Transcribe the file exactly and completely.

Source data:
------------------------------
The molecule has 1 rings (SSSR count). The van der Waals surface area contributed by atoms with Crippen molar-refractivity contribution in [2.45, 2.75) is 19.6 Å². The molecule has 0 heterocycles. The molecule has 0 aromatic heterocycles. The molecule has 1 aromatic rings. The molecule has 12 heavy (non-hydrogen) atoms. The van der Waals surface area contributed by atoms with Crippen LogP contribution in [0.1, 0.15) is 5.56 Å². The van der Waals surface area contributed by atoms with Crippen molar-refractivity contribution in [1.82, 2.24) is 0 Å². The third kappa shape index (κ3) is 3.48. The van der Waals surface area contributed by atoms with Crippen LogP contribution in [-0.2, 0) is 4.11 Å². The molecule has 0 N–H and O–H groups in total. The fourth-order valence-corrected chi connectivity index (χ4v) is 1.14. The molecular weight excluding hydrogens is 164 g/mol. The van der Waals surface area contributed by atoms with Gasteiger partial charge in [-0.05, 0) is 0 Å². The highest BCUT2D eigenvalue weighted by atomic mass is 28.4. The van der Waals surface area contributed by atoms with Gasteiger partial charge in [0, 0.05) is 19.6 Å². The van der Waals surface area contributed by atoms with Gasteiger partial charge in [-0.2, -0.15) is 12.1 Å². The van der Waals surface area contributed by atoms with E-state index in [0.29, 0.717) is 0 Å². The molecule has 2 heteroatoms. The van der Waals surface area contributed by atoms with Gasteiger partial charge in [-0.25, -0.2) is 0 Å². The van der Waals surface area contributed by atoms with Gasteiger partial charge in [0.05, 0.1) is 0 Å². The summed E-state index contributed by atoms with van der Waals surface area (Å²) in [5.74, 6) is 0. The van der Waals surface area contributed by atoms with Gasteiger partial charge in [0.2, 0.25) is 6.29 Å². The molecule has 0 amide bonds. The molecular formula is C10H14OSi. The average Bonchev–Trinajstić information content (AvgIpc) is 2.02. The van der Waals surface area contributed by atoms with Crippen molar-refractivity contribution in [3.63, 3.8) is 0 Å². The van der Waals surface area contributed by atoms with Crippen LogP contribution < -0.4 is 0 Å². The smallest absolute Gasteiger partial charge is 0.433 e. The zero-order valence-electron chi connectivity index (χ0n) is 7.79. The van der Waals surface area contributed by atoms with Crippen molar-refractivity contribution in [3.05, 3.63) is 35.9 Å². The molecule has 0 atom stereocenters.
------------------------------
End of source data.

The molecule has 1 rings (SSSR count). The van der Waals surface area contributed by atoms with Crippen molar-refractivity contribution in [2.45, 2.75) is 19.6 Å². The molecule has 0 heterocycles. The molecule has 0 aromatic heterocycles. The molecule has 1 aromatic rings. The molecule has 12 heavy (non-hydrogen) atoms. The van der Waals surface area contributed by atoms with Crippen LogP contribution in [0.1, 0.15) is 5.56 Å². The van der Waals surface area contributed by atoms with Crippen molar-refractivity contribution in [1.82, 2.24) is 0 Å². The third kappa shape index (κ3) is 3.48. The van der Waals surface area contributed by atoms with Crippen LogP contribution in [-0.2, 0) is 4.11 Å². The molecule has 0 N–H and O–H groups in total. The fourth-order valence-corrected chi connectivity index (χ4v) is 1.14. The molecular weight excluding hydrogens is 164 g/mol. The van der Waals surface area contributed by atoms with Gasteiger partial charge in [-0.05, 0) is 0 Å². The highest BCUT2D eigenvalue weighted by atomic mass is 28.4. The van der Waals surface area contributed by atoms with Gasteiger partial charge in [0, 0.05) is 19.6 Å². The van der Waals surface area contributed by atoms with Gasteiger partial charge in [-0.2, -0.15) is 12.1 Å². The van der Waals surface area contributed by atoms with E-state index in [0.29, 0.717) is 0 Å². The molecule has 2 heteroatoms. The van der Waals surface area contributed by atoms with Gasteiger partial charge in [-0.25, -0.2) is 0 Å². The van der Waals surface area contributed by atoms with Gasteiger partial charge in [0.05, 0.1) is 0 Å². The summed E-state index contributed by atoms with van der Waals surface area (Å²) in [5.74, 6) is 0. The van der Waals surface area contributed by atoms with Gasteiger partial charge in [0.2, 0.25) is 6.29 Å². The molecule has 0 amide bonds. The molecular formula is C10H14OSi. The average Bonchev–Trinajstić information content (AvgIpc) is 2.02. The van der Waals surface area contributed by atoms with Crippen molar-refractivity contribution in [3.63, 3.8) is 0 Å². The van der Waals surface area contributed by atoms with Crippen LogP contribution < -0.4 is 0 Å². The smallest absolute Gasteiger partial charge is 0.433 e. The zero-order valence-electron chi connectivity index (χ0n) is 7.79. The van der Waals surface area contributed by atoms with Crippen molar-refractivity contribution in [3.05, 3.63) is 35.9 Å². The molecule has 0 atom stereocenters.